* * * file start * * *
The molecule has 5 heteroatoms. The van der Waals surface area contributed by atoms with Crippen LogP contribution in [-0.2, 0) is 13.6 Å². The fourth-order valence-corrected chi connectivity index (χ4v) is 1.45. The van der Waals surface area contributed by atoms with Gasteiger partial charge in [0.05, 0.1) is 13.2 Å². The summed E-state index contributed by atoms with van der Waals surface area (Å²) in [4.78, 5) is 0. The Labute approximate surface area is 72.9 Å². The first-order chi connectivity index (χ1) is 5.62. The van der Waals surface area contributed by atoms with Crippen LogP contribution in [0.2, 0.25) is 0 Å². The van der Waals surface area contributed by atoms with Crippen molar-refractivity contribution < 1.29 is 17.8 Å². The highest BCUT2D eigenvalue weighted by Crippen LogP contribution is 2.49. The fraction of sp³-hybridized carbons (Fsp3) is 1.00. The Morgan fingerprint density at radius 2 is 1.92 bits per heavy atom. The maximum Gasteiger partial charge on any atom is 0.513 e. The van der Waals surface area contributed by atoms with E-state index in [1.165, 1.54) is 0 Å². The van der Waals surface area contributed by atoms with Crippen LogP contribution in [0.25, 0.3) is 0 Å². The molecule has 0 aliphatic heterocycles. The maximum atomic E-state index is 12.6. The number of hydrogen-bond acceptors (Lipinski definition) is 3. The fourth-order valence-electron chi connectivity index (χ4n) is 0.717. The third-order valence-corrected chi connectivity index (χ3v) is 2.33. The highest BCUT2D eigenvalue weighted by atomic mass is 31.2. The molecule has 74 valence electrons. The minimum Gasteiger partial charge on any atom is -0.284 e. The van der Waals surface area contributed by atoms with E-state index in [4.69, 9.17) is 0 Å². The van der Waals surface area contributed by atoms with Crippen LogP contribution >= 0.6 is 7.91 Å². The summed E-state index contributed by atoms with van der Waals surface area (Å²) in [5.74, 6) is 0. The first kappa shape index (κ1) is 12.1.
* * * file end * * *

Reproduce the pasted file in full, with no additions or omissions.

The molecule has 5 heteroatoms. The van der Waals surface area contributed by atoms with Crippen LogP contribution in [-0.2, 0) is 13.6 Å². The fourth-order valence-corrected chi connectivity index (χ4v) is 1.45. The van der Waals surface area contributed by atoms with Gasteiger partial charge in [0.05, 0.1) is 13.2 Å². The summed E-state index contributed by atoms with van der Waals surface area (Å²) in [4.78, 5) is 0. The Labute approximate surface area is 72.9 Å². The first-order chi connectivity index (χ1) is 5.62. The van der Waals surface area contributed by atoms with Crippen LogP contribution in [0.2, 0.25) is 0 Å². The van der Waals surface area contributed by atoms with Crippen molar-refractivity contribution < 1.29 is 17.8 Å². The highest BCUT2D eigenvalue weighted by Crippen LogP contribution is 2.49. The fraction of sp³-hybridized carbons (Fsp3) is 1.00. The Morgan fingerprint density at radius 2 is 1.92 bits per heavy atom. The maximum Gasteiger partial charge on any atom is 0.513 e. The van der Waals surface area contributed by atoms with E-state index in [1.165, 1.54) is 0 Å². The van der Waals surface area contributed by atoms with Crippen LogP contribution in [0.25, 0.3) is 0 Å². The molecule has 0 aliphatic heterocycles. The maximum atomic E-state index is 12.6. The number of hydrogen-bond acceptors (Lipinski definition) is 3. The fourth-order valence-electron chi connectivity index (χ4n) is 0.717. The third-order valence-corrected chi connectivity index (χ3v) is 2.33. The highest BCUT2D eigenvalue weighted by atomic mass is 31.2. The molecule has 74 valence electrons. The minimum Gasteiger partial charge on any atom is -0.284 e. The van der Waals surface area contributed by atoms with E-state index in [4.69, 9.17) is 0 Å². The van der Waals surface area contributed by atoms with Crippen LogP contribution >= 0.6 is 7.91 Å². The summed E-state index contributed by atoms with van der Waals surface area (Å²) in [5.74, 6) is 0. The first kappa shape index (κ1) is 12.1.